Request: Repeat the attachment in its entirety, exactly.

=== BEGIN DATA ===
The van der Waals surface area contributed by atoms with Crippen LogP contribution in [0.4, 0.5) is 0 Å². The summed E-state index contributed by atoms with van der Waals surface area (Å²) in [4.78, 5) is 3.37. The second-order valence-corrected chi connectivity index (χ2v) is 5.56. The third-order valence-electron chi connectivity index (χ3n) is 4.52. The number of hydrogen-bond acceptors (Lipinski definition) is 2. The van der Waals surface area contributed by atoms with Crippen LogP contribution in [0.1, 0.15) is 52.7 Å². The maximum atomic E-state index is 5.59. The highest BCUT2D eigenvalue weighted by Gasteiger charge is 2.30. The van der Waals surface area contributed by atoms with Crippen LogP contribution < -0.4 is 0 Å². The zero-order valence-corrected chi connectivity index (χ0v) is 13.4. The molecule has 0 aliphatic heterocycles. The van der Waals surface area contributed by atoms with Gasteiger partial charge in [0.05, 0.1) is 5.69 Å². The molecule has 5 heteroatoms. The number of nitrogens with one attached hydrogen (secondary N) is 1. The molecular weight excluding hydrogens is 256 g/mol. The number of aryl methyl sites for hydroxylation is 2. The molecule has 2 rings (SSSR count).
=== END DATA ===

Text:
The van der Waals surface area contributed by atoms with Crippen LogP contribution in [0.4, 0.5) is 0 Å². The summed E-state index contributed by atoms with van der Waals surface area (Å²) in [4.78, 5) is 3.37. The second-order valence-corrected chi connectivity index (χ2v) is 5.56. The third-order valence-electron chi connectivity index (χ3n) is 4.52. The number of hydrogen-bond acceptors (Lipinski definition) is 2. The van der Waals surface area contributed by atoms with Crippen LogP contribution in [0.1, 0.15) is 52.7 Å². The maximum atomic E-state index is 5.59. The highest BCUT2D eigenvalue weighted by Gasteiger charge is 2.30. The van der Waals surface area contributed by atoms with Crippen LogP contribution < -0.4 is 0 Å². The zero-order valence-corrected chi connectivity index (χ0v) is 13.4. The molecule has 0 aliphatic heterocycles. The van der Waals surface area contributed by atoms with Gasteiger partial charge in [0.05, 0.1) is 5.69 Å². The molecule has 5 heteroatoms. The number of nitrogens with one attached hydrogen (secondary N) is 1. The molecular weight excluding hydrogens is 256 g/mol. The number of aryl methyl sites for hydroxylation is 2. The molecule has 2 rings (SSSR count).